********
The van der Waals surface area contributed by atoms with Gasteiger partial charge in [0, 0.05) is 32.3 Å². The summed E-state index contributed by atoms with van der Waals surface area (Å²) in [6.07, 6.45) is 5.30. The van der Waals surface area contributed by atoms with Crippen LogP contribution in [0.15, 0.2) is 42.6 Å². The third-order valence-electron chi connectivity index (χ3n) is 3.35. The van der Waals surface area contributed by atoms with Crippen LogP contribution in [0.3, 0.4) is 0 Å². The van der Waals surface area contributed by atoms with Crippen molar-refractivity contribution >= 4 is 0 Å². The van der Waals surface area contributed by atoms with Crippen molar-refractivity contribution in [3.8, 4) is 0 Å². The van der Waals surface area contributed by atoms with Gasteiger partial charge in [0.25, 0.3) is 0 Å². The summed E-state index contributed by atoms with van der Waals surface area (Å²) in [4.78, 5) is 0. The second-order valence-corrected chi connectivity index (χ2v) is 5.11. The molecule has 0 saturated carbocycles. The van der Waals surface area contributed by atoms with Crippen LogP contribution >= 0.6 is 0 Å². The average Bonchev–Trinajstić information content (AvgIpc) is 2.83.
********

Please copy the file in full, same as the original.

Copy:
The van der Waals surface area contributed by atoms with Gasteiger partial charge in [0, 0.05) is 32.3 Å². The summed E-state index contributed by atoms with van der Waals surface area (Å²) in [6.07, 6.45) is 5.30. The van der Waals surface area contributed by atoms with Crippen LogP contribution in [0.15, 0.2) is 42.6 Å². The third-order valence-electron chi connectivity index (χ3n) is 3.35. The van der Waals surface area contributed by atoms with Crippen LogP contribution in [0.3, 0.4) is 0 Å². The van der Waals surface area contributed by atoms with Crippen molar-refractivity contribution >= 4 is 0 Å². The van der Waals surface area contributed by atoms with Crippen molar-refractivity contribution in [3.8, 4) is 0 Å². The van der Waals surface area contributed by atoms with Gasteiger partial charge in [0.25, 0.3) is 0 Å². The summed E-state index contributed by atoms with van der Waals surface area (Å²) in [4.78, 5) is 0. The second-order valence-corrected chi connectivity index (χ2v) is 5.11. The molecule has 0 saturated carbocycles. The van der Waals surface area contributed by atoms with Crippen LogP contribution >= 0.6 is 0 Å². The average Bonchev–Trinajstić information content (AvgIpc) is 2.83.